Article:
Date: 2/12/13Time: 7PMFee: $10/members; $15/nonmembersAddress: 423 Park Ave. Huntington, NY 11743Mark your calendars! This event will be a symposium featuring of some of the most prominent names in science, academia, arts, and government (NY Senator Gillibrand may be in attendance)!The evening will entail a reception (food/drink), the screening of Bowermaster’s epic film, followed by a discussion featuring filmmaker Bowermaster himself, and Patti Wood, Executive Director of Grassroots Environmental Education and representative of 30 Days of Fracking Regs, among others!We are working to include and enlighten all New Yorkers to this key issue.It is so important that WE as Stony Brook University students show our support!Remember, it is OUR environment, OUR health…
WE need to UNITE as ONE powerful entity to end this practice, which endangers OUR bodies and OUR planet.
WE can make a change.If you have any questions, feel free to contact me: email@example.com.
Find me on Facebook & join the event: Screening, Reception, & Discussion: Jon Bowermaster’s “Dear Governor Cuomo.”I hope to see YOU there!peace. love. run.ericarunsamerica
- What we can learn from Kanye West on January 23rd, 2013
School starts in a week. This time of the year is pretty stressful for high school students; finishing up their applications and in some cases, receiving notifications. For us college students, its time for buying books and waking up early again. I figured, in accord to the New Year’s Spirit, to give five main points of advice to high school students awaiting college responses and how to deal with college rejection.
Many students awaiting decisions are often anxious. They become consumed with unnecessary stress. Honestly, just relax. You have already submitted your applications- for the most part, there is nothing you can do. Just relax. Harvard University does not have a stress monitor implanted within you to determine if your stress level is adequate enough to deem acceptance. Take a breather. Do some yoga. Play basketball. Watch a Bollywood movie.
2) It’s not the end of the world
One part of the college application cycle which is the most daunting to students is rejection. Students feel being rejected is literally ‘the end of the world.’ No. It really isn’t. The sky does not tear apart as you tear open your rejection letter. Trust me, I also felt it was the end of the world when I got rejections. I truly thought I would not be able to pursue my career goals. Boy, was I far from wrong.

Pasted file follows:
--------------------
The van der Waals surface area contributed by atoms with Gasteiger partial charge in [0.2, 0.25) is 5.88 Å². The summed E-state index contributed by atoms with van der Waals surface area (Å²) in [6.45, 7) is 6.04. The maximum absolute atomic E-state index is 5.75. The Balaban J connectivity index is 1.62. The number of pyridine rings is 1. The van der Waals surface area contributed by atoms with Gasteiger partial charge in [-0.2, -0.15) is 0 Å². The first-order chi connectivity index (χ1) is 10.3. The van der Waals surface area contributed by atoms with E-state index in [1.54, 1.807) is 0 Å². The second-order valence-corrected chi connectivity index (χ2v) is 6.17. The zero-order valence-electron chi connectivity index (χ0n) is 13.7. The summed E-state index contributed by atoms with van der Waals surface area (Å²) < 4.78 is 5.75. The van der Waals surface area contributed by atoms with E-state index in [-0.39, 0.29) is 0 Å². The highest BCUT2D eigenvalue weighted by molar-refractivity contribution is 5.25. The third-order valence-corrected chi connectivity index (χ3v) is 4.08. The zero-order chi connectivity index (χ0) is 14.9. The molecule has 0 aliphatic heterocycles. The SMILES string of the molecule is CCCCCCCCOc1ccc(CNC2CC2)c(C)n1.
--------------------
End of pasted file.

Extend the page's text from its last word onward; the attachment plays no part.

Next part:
3) Things happen for a reason
This is perhaps my personal edict. I truly believe things happen for a reason. Trust me, here is my personal story: I graduated high school as salutatorian. I wont say my SAT scores for personal reasons, but I assure you they were ‘mad’ high. I applied to a few ridiculously competitive schools and was rejected from all of them. I felt horrible and felt like a failure. I did not intend to come to Stony Brook at the time, but it was between SBU and NYU (Free Vs $50,000). You can assume I chose SBU since I am here blogging about this with you. So yea, to be honest, I did not intend to come here. But it for some reason, it just clicked. I felt at home. I made new friends and met my best friend, who I strongly believe is the BEST PERSON IN the world. I got to meet awesome professors and advisors who have been like friends to me (Another shout out to Professor David Maynard). The diversity here made me feel like home. I learned so much out of the classroom through experiences than I did inside. One semester into Stony Brook, I really thank God I was rejected from where I was because I got the opportunity to be here. Like I said, things happen for a reason. Just stick it out and your patience will be rewarded.
4) Who cares about other people?
Yes, really!!! Who cares about other people. When I graduated, I was the only kid in the top 5 ranked kids who did NOT get into an ivy-leaugue school. I felt bummed and once again bad. Mostly because I was jealous and comparing myself to others. If I had a time machine, I would go back and slap myself and tell the old me to not care about other people and just worry about myself. Granted they got into somewhere prestigious, but hey, if I work hard and become super-successful, perhaps I can be the one who gives Stony Brook a huge reputation across the world. Dream Big! Dont dream about others. Also for the side note, I am FB friends with the other 4 kids, turns out, I am doing much better than all of them
5) It’s life
It’s life. Stuff happens. It’s about how you cope with falling down. Life is not easy. Life is not perfect. So just enjoy the ride and relax. If you do not get into your top school, it’s fine. Lift your chin up and make your self so ‘mad’ successful, that the entire world will know your name and the college you went to. Not the college you got rejected from. As the Great Kanye West once said, “If you got the opportunity to play the game of life, appreciate every moment.” ( Yes he said that)
Till next time…Peace!
- Five Tips for a Better Financial Future: Stony Brook Edition! on January 15th, 2013
Hey Stony Brook~
Happy 2013! I hope that the New Year brings you peace, happiness, and, oh yeah, prosperity…